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Buste d'Annette IV

Buste d'Annette IV
signed and numbered 'Alberto Giacometti 5/6' (on the right side of the base); inscribed with foundry mark 'Susse Fondeur Paris' (on the back of the base)
bronze with dark brown patina
Height: 22 7/8 in. (58 cm.)
Conceived in 1962; this bronze version cast in 1963
Théodore Fraenkel, Paris (gift from the artist).
Léna Leclercq, France (bequest from the above).
Pierre Matisse Gallery, New York (May 1965).
The Pierre and Tana Matisse Foundation, New York; sale, Sotheby's New York, 7 May 2014, lot 35.
Acquired at the above sale by the late owners.
R.-J. Moulin, Giacometti: Sculptures, New York, 1964, no. 24 (another cast illustrated).
R. Hohl, Alberto Giacometti, New York, 1971, pp. 263 and 309 (another cast illustrated, p. 309).
B. Lamarche-Vadel, Alberto Giacometti, Paris, 1984, pp. 154-155, no. 224 (another cast illustrated, p. 155).
J. Lord, Giacometti: A Biography, New York, 1986 (another cast illustrated).
Y. Bonnefoy, Alberto Giacometti: A Biography of His Work, Paris, 1991, pp. 510 and 512 (another cast illustrated in color, p. 512, fig. 517).
T. Dufrêne, Alberto Giacometti: Les Dimensions de la réalité, Geneva, 1994, p. 183.
The Alberto Giacometti Database, no. 2924.
Milan, Palazzo Reale, Alberto Giacometti: Sculture, dipinti, disegni, January-April 1995, p. 238, no. 78 (illustrated in color, p. 239).
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Brought to you by

Vanessa Fusco
Vanessa Fusco Head of Department, Impressionist & Modern Art, New York

Lot Essay

Alberto Giacometti met his future wife Annette Arm during the Second World War while living in Switzerland. Moving to Paris in the aftermath of the war, the two married in 1949, thus embarking upon what would be a twenty-year partnership: Annette became one of Giacometti’s principal models and most frequent subjects, posing for her husband on countless occasions. In Buste d’Annette IV, which Giacometti sculpted in 1962, the artist has depicted his wife as attentive and eager, hair flowing loosely around her face, with a youthful charm and innate curiosity. “Her eyes devoured the world,” observed Simone de Beauvoir upon meeting Annette in 1946. “She couldn’t stand missing anything or anyone,” a sense strongly evoked in the present work (quoted in V. Wiesinger, “On Women in Giacometti’s Work (And Some Women in Particular),” The Women of Giacometti, exh. cat., PaceWildenstein, New York, 2005, p. 19).
Although long celebrated for his towering, attenuated figures, during the 1950s, Giacometti turned away from these sculptures towards a more naturalistic idiom rooted in the realities of space. “I have often felt in front of living beings, above all in front of human heads,” he explained, “the sense of a space-atmosphere which immediately surrounds these beings, penetrates them, is already the being itself; the exact limits, the dimensions of this being become indefinable. An arm is as vast as the Milky Way, and this phrase has nothing mystical about it” (quoted in D. Sylvester, Looking at Giacometti, London, 1994, p. 34). Over the course of the decade, he resumed his drawing and painting practices and returned to working with a model, relying solely on a few intimates, namely his brother Diego and Annette. But even as he worked from life, Giacometti sought not to recreate an absolute likeness in his sculptures, but rather to arrest a psychological interpretation of his sitters. These were wholly dimensional beings who existed fully in the world.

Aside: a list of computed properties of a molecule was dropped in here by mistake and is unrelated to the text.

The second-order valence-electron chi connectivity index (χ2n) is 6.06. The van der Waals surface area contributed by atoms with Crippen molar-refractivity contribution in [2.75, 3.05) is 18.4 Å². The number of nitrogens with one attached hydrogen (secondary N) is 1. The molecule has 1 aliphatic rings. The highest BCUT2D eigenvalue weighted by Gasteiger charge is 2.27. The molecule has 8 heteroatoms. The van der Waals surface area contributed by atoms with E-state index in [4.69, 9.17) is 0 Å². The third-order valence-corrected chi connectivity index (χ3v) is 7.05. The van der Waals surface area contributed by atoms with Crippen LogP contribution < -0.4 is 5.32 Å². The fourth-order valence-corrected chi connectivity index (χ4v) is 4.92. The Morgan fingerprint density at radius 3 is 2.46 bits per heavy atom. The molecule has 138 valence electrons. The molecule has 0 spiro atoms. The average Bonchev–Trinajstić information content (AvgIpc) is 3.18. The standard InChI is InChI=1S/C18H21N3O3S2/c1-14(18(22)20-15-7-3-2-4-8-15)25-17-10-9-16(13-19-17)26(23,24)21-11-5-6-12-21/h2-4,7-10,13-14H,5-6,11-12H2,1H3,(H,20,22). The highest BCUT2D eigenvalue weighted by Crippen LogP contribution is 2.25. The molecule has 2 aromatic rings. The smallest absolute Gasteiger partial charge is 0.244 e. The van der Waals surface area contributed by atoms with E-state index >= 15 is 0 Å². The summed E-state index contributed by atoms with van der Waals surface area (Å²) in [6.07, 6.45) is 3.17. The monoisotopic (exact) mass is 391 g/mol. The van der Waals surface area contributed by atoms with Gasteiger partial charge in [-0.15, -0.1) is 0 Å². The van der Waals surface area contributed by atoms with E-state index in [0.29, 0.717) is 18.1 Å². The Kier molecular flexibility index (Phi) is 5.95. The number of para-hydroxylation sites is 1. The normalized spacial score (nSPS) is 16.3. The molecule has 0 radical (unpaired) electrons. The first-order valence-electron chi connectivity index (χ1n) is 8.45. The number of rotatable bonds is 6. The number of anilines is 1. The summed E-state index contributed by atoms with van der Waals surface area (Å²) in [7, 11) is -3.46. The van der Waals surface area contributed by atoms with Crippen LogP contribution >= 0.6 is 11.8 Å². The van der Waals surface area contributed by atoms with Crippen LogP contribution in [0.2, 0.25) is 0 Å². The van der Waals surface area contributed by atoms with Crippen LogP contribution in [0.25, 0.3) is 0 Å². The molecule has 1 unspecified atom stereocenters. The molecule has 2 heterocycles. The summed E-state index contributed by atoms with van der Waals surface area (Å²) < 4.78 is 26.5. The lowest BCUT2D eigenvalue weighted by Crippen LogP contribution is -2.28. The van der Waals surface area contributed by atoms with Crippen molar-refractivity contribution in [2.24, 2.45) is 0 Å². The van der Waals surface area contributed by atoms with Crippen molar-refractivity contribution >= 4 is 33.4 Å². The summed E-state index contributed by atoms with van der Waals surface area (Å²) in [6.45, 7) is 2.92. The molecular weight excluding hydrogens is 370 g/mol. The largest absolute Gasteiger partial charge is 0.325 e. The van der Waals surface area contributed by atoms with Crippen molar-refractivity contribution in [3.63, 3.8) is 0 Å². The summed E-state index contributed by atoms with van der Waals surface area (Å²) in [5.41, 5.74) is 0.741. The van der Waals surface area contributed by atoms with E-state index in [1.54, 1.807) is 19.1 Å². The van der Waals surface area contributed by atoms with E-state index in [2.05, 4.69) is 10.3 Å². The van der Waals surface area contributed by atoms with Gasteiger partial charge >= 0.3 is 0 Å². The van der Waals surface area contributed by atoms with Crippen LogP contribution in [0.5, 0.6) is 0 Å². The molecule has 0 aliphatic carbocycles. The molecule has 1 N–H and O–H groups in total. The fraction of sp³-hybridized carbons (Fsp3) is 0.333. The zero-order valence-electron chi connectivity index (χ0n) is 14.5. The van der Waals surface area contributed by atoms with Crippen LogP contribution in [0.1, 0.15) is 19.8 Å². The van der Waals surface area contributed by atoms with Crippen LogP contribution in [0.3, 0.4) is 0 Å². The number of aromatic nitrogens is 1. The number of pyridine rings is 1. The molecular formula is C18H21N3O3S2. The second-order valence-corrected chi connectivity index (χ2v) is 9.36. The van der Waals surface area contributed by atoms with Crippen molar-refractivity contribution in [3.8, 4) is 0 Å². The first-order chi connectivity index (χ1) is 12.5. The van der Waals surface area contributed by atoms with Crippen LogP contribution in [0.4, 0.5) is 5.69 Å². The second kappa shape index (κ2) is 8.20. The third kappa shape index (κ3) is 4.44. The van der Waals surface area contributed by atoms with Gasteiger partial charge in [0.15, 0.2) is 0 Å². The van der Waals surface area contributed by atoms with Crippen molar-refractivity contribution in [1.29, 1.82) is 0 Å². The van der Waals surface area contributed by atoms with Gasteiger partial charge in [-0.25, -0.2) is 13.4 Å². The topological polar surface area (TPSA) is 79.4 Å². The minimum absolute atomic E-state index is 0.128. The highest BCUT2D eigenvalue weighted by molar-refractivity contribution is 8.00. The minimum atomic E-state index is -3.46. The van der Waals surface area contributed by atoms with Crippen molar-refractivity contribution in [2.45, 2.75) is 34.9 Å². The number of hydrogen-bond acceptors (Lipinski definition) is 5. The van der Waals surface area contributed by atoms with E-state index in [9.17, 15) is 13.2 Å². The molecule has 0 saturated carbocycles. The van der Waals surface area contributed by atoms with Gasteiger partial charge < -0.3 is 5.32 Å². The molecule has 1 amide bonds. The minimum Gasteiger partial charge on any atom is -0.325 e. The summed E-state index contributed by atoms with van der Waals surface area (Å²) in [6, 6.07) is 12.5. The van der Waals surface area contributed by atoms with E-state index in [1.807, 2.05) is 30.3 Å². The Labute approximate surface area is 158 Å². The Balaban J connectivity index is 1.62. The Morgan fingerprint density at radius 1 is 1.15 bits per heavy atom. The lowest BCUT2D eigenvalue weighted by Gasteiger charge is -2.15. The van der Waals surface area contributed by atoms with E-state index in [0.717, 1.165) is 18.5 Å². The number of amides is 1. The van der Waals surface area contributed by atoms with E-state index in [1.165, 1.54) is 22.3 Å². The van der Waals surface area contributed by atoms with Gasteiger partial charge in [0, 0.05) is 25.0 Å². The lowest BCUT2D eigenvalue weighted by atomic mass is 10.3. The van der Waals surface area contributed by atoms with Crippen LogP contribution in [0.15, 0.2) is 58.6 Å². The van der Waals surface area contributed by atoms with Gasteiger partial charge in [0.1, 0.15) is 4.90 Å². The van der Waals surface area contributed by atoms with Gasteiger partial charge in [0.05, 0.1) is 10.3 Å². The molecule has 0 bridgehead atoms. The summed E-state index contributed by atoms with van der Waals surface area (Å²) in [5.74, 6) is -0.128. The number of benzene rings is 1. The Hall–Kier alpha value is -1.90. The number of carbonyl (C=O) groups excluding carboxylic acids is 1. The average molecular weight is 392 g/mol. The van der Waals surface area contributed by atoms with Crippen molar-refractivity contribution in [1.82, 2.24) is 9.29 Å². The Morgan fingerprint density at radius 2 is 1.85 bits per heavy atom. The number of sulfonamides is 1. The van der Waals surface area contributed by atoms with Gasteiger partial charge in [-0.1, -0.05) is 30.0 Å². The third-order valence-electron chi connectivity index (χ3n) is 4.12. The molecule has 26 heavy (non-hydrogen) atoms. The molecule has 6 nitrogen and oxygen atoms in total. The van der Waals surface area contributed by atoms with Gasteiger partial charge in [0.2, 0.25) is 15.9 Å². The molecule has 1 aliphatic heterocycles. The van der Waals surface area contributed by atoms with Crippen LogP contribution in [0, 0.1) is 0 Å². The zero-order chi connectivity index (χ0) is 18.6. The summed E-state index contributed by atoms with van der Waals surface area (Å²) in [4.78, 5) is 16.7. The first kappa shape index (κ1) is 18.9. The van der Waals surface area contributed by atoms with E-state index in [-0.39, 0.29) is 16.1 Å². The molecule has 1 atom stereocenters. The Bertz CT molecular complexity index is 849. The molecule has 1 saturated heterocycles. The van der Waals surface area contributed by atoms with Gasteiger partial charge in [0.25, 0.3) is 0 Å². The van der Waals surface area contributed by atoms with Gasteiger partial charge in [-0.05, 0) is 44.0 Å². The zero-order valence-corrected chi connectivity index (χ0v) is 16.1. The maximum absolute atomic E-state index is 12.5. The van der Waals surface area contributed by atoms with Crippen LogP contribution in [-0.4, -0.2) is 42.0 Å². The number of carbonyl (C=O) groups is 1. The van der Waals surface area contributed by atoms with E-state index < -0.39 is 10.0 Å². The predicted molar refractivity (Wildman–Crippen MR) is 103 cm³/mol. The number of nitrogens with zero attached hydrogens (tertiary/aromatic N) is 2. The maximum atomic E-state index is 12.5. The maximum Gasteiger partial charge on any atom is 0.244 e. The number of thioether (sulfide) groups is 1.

Although determined to disavow any expressionistic content, Giacometti nevertheless believed the subject of a work of art to be “primordial.” As he explained, “The lesser or greater formal qualities are only a sign of the lesser or greater obsession of the artist with his subject; the form is always the measure of the obsession” (quoted in “About Jacques Callot,” Labyrinthe, 15 April 1945, reprinted in op. cit., exh. cat., 2005, p. 15). Yet the intimacy shared between the artist and his sitter is nevertheless evident in Buste d’Annette IV, conveyed through the figure’s soulful, penetrating stare, and the tactile way in which he handled his materials.
Giacometti gifted Buste d’Annette IV to Théodore Fraenkel, a French doctor and writer who had become close friends with André Breton while the two were at school. Following the First World War, and alongside Louis Aragon, Paul Éluard, Francis Picabia, and others, Fraenkel participated in many of the Dadaist demonstrations in Paris that Breton organized even as he remained committed to his medical practice. Fraenkel was one of Giacometti’s closest friends, as well as his doctor, and sat for the artist several times. Describing their relationship, Giacometti’s biographer, James Lord, wrote, “Fraenkel was exceptionally timid, and would sometimes sit for hours without uttering one word. Alberto gave him confidence, drew him out, enabled him to become expansive and talk about himself. The tonic effect was the basis of the friendship between the artist and the doctor, who was more than ready to repay the kindness with advice and medicine when necessary, which was rather often” (Giacometti: A Biography, New York, 1983, p. 275).
Other editions of this work are held in the collections of the Tate, London, and the McNay Art Museum in San Antonio.

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